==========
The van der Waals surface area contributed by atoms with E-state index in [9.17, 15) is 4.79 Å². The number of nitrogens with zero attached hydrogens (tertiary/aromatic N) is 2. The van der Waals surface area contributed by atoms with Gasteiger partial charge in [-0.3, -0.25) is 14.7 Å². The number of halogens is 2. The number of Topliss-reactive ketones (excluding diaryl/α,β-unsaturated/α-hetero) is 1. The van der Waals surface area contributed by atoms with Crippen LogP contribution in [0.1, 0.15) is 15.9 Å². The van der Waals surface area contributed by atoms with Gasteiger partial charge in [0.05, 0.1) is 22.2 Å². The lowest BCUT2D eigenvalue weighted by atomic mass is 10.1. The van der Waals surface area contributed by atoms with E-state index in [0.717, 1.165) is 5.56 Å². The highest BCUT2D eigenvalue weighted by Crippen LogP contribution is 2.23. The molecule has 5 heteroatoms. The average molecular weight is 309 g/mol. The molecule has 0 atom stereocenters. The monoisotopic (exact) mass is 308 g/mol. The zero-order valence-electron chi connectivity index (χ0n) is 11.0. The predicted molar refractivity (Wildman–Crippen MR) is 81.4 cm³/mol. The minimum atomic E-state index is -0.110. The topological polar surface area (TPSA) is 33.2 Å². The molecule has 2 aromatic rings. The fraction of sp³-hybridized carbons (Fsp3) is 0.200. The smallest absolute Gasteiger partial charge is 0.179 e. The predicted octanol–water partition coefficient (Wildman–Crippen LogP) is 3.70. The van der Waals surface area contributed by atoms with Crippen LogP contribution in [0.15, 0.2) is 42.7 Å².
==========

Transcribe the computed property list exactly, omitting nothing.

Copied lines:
The van der Waals surface area contributed by atoms with E-state index in [9.17, 15) is 4.79 Å². The number of nitrogens with zero attached hydrogens (tertiary/aromatic N) is 2. The van der Waals surface area contributed by atoms with Gasteiger partial charge in [-0.3, -0.25) is 14.7 Å². The number of halogens is 2. The number of Topliss-reactive ketones (excluding diaryl/α,β-unsaturated/α-hetero) is 1. The van der Waals surface area contributed by atoms with Crippen LogP contribution in [0.1, 0.15) is 15.9 Å². The van der Waals surface area contributed by atoms with Gasteiger partial charge in [0.05, 0.1) is 22.2 Å². The lowest BCUT2D eigenvalue weighted by atomic mass is 10.1. The van der Waals surface area contributed by atoms with E-state index in [0.717, 1.165) is 5.56 Å². The highest BCUT2D eigenvalue weighted by Crippen LogP contribution is 2.23. The molecule has 5 heteroatoms. The average molecular weight is 309 g/mol. The molecule has 0 atom stereocenters. The monoisotopic (exact) mass is 308 g/mol. The zero-order valence-electron chi connectivity index (χ0n) is 11.0. The predicted molar refractivity (Wildman–Crippen MR) is 81.4 cm³/mol. The minimum atomic E-state index is -0.110. The topological polar surface area (TPSA) is 33.2 Å². The molecule has 2 aromatic rings. The fraction of sp³-hybridized carbons (Fsp3) is 0.200. The smallest absolute Gasteiger partial charge is 0.179 e. The predicted octanol–water partition coefficient (Wildman–Crippen LogP) is 3.70. The van der Waals surface area contributed by atoms with Crippen LogP contribution in [0.15, 0.2) is 42.7 Å².